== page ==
All the World's a Stage, and all the orcs and humans merely players. They have their stories and their characters; and one player in his time plays many roles.

With all the talk lately about starting new characters once the Cataclysm arrives, it struck me that most roleplayers already have more than one, including myself. Like most players, I started with one, a night elf druid, and focused on playing that exclusively for quite some time. It didn't really occur to me that I would even want to play more than one.

Then, I began to notice that other people played more than one character, even within the same small group of friends. I had one friend in particular who had mastered the art of roleplaying multiple characters. She never said anything out of character to anyone in our group, and it took me ages to even realize that her characters were ally played by the same person in the first place. Each one had its own personality, and each had a different relationship with all our mutual friends.

Knowing her made something click inside my mind, and I began to see other possibilities for myself too, other sorts of characters I could play with different weaknesses, strengths, and entirely different stories to tell. As my roleplaying experience grew, I began to feel as though one character couldn't contain all the ideas I had jumbling about in my head, so... I started another one, then another, and ... another. Little did I know all the pitfalls I could run into with so many characters, nor the quirky little tricks that could become possible with multiple characters, a small group of friends, and a bit of creativity.

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Filed under: Analysis / Opinion, How-tos, Guilds, RP, Classes, Alts, All the World's a Stage (Roleplaying)

All the World's a Stage: Cataclysm's new race/class combinations


All the World's a Stage, and all the orcs and humans merely players. They have their stories and their characters; and one player in his time plays many roles.

As you know, the new race and class combinations coming up in the Cataclysm will open a whole new set of doors to people who want an alternative character choice that goes against the grain of their typical racial customs, to one degree or another. With the exception of a couple combinations that feel as though they should have been there from the beginning (such as blood elf warriors, which need no discussion here), each new possibility presents roleplayers with an opportunity to play an outcast of sorts, a character who has made a significant break from the traditions his or her race usually represent.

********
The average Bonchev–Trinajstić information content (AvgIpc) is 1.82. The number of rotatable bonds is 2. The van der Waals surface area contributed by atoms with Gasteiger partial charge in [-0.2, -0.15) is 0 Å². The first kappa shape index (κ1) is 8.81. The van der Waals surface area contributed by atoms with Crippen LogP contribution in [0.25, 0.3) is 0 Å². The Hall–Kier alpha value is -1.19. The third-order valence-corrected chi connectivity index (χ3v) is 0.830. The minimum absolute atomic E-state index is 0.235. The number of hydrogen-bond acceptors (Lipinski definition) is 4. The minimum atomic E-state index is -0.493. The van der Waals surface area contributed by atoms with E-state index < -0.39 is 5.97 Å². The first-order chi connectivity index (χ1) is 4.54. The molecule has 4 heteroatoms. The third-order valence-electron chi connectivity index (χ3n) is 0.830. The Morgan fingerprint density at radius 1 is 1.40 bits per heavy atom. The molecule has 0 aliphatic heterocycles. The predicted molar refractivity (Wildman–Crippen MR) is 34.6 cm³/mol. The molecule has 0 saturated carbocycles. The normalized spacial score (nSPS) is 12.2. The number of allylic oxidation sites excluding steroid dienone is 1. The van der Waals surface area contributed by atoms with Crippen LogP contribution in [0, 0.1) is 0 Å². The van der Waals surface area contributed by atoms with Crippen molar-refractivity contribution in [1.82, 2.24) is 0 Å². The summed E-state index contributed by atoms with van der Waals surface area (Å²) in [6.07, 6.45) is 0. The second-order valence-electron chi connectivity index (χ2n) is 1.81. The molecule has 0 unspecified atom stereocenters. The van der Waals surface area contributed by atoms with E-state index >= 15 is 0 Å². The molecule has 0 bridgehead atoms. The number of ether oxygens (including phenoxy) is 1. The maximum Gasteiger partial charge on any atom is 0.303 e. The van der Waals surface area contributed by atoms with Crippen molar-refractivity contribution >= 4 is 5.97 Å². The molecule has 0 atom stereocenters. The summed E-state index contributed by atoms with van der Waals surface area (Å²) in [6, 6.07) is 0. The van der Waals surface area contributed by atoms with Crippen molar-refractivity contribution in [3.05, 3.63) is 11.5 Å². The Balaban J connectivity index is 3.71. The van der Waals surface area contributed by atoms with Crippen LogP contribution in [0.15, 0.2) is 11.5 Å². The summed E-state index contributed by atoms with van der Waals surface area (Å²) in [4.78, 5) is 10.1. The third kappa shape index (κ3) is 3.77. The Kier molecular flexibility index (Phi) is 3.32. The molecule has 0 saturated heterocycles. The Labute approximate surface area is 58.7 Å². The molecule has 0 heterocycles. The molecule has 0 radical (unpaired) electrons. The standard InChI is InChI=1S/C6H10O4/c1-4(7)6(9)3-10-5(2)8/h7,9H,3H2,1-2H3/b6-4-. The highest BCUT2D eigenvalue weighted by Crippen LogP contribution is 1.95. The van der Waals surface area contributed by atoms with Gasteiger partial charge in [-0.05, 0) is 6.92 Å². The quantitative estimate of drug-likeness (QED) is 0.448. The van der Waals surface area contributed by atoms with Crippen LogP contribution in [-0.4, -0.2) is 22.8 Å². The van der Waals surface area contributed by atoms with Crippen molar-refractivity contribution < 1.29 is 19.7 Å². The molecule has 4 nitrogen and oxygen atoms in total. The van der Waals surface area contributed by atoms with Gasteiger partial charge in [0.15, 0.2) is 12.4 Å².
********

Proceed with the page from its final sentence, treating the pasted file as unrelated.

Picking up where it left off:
The lore behind each combination is not yet fully clear. We know tauren paladins will probably worship the sun and call themselves "Sunwalkers" for instance, but not much more than that. Some things are clear, though, and there's a lot to get the imagination going for those roleplayers who yearn to play something a little different.

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Filed under: Night Elves, Dwarves, Gnomes, Tauren, Undead, Trolls, Druid, Hunter, Paladin, Priest, Analysis / Opinion, RP, Classes, Alts, All the World's a Stage (Roleplaying), Cataclysm

All the World's a Stage: The new character experience in Cataclysm


All the World's a Stage, and all the orcs and humans merely players. They have their stories and their characters; and one player in his time plays many roles.